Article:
Repair of Renal Injuries

The frequency and indication for renal exploration and repair have dramatically decreased with the ease and accuracy of computed tomography (CT) renal staging. Complex kidney fractures, deep lacerations, and types of penetrating trauma can now be safely and successfully managed in a nonoperative manner. The main indication for renal exploration remains hemodynamic instability. Critically ill patients with severe hemodynamic instability undergo immediate operative exploration to control intraabdominal bleeding and may require a damage control nephrectomy to evade immediate mortality. In a non–life-threatening situation, renal exploration and reconstruction allow for renal salvage and reduce the risk of late complications and a prolonged recovery phase.

Severe renal injuries may present in polytrauma settings with multiple associated injuries or with more isolated abdominal or flank pain, ecchymosis, or tenderness. They can be seen with rib or spinous process fractures. Hematuria can be gross, microscopic, or absent and does not necessarily correlate with the degree of injury. Serial hematocrits are obtained.

Stable patients undergo CT radiographic staging of renal injuries. The degree of renal injury along with hemodynamic stability, mechanism of injury, and presence of nonurologic intraabdominal injuries determines selective management. Grade I to III injuries are managed nonoperatively with excellent renal preservation and minimal risk of future morbidity. Careful assessment and decision making are critical in severe renal injuries (grades IV to V). Although nonoperative management is viable and successful in appropriately staged renal injuries, other times operative explorations and renorrhaphy are preferred. Renal exploration and repair can prevent prolonged recovery periods with extensive imaging and delayed complications that can be seen with nonoperative management. CT findings of a medial hematoma or laceration or rapidly expanding perirenal hematoma with vascular contrast extravasation are concerning and are the most likely to require intervention. When a segmental renal vascular injury is identified and causing continued hemorrhage, angiographic embolization can be used to avoid open exploration.

Surgical Approach to Renal Exploration

A midline transabdominal incision from the xiphoid to the pubic symphysis ( Fig. 17.1 ) provides optimal exposure for complete abdominal exploration, detection of associated intraabdominal injuries, and access to the great vessels in anticipation of renal exploration. Immediate bleeding should be controlled with laparotomy packs and surgical repair.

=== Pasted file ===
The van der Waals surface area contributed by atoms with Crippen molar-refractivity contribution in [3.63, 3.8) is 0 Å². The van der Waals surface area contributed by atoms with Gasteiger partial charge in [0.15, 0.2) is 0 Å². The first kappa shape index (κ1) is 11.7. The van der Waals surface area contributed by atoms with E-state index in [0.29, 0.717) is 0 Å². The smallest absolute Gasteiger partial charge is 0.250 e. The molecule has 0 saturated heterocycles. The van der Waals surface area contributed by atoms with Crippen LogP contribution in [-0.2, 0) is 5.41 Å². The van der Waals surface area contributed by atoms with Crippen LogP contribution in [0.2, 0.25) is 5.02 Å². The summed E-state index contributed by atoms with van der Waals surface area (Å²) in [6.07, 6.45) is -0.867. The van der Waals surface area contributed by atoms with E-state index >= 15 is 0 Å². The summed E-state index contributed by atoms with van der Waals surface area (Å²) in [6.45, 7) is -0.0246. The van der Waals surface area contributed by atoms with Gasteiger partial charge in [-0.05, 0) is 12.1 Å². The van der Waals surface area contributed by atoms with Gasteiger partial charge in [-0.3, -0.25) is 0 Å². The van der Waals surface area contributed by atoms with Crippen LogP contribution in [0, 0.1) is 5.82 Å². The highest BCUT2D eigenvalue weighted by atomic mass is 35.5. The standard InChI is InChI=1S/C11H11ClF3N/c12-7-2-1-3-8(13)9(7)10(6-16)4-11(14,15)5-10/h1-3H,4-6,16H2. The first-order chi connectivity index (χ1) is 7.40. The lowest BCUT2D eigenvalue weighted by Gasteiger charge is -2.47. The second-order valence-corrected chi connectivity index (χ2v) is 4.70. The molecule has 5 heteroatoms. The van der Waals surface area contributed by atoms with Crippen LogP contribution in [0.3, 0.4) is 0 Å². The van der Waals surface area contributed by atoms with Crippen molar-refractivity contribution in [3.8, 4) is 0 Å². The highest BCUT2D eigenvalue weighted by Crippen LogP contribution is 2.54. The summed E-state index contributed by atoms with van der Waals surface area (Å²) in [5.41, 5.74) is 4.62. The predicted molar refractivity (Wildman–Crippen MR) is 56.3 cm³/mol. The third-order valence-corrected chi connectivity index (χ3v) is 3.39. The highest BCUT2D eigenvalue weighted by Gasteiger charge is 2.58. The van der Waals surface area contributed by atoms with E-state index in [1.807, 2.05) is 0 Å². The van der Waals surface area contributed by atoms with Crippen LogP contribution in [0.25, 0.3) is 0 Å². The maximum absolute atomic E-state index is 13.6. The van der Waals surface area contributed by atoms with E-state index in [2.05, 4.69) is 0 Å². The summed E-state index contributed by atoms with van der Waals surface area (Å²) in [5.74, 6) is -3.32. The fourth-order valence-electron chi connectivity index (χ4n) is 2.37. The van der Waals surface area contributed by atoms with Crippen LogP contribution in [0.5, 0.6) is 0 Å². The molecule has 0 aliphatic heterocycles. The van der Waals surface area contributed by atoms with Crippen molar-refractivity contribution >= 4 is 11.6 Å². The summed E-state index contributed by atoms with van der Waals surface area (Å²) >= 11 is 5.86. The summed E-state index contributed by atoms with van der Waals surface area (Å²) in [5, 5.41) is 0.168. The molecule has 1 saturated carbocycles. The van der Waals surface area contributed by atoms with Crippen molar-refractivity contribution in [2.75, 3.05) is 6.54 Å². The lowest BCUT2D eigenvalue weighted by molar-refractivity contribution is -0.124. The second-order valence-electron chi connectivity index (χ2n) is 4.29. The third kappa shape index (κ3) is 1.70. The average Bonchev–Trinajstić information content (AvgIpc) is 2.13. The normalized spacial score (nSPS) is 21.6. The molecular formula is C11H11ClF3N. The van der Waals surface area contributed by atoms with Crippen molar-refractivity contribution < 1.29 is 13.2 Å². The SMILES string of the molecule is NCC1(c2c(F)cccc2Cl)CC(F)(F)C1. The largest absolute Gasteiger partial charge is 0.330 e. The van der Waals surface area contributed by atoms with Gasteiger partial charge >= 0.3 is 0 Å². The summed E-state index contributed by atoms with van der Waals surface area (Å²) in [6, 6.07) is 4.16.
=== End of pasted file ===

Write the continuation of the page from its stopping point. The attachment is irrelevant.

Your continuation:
Midline transabdominal approach xiphoid to the pubic symphysis

Exposure, Important Landmarks, and Renal Hilar Control

The transverse colon is placed onto the chest over a moist laparotomy pack. The small bowel is extricated to the patient’s right side and retracted superiorly to allow access to the retroperitoneum, inferior vena cava, and aorta for isolation of the injured renal unit hilar vessels ( Fig. 17.2 ). The inferior mesenteric artery (IMA) is identified and an incision made superior to it directly down to the aorta. The dissection is carried cephalad to the left renal vein, which reliably (~95%) crosses anterior to the aorta. When retroperitoneal anatomy is difficult to identify secondary to a large hematoma ( Fig. 17.3 ), the inferior mesenteric vein (IMV) can be identified and used as a landmark to identify the aorta. An incision is made medial to the IMV and extended up to the ligament of Treitz on the anterior surface of the aorta to identify the anteriorly crossing left renal vein.


Important landmarks for renal hilar control


( A ) Computed tomography, right perirenal hematoma. ( B ) Right perirenal hematoma.

Renal Hilum Vessel Isolation

The left renal vein is always the first structure identified even for a right renal injury. Both the right and left renal artery are located posterior and slightly superior to the left renal vein. The right renal artery can be identified in the intraaortocaval space by elevating the left renal vein and dissecting on the medial aspect of the aorta ( Fig. 17.4, A ). The right renal vein can be found on the lateral aspect of the vena cava at about the same level as the left renal vein. Vessel loops are placed around the artery and vein of the injured kidney in anticipation of opening the retroperitoneal hematoma ( Fig. 17.4, B ). Mobilization of the second portion of the duodenum is often necessary to visualize the right renal vein and should be performed if a right renal hilar injury is suspected.


( A ) Identification and isolation of the renal hilum. ( B ) Operative photo.

Entering the Retroperitoneal Hematoma and Renal Exposure

The colon is mobilized medially by incising the white line of Toldt lateral to the colon. Gerota fascia is opened sharply and the hematoma around the kidney is evacuated ( Fig. 17.5 ). Unless severe bleeding is encountered that cannot be controlled with manual compression, the vessels are not clamped, thus avoiding warm ischemia. The kidney is completely mobilized and inspected to determine the full extent of the injury, to identify the entrance and exit wound of a penetrating injury, and to avoid a missed injury.

Jan 2, 2020 | Posted by in UROLOGY | Comments Off on Repair of Renal Injuries
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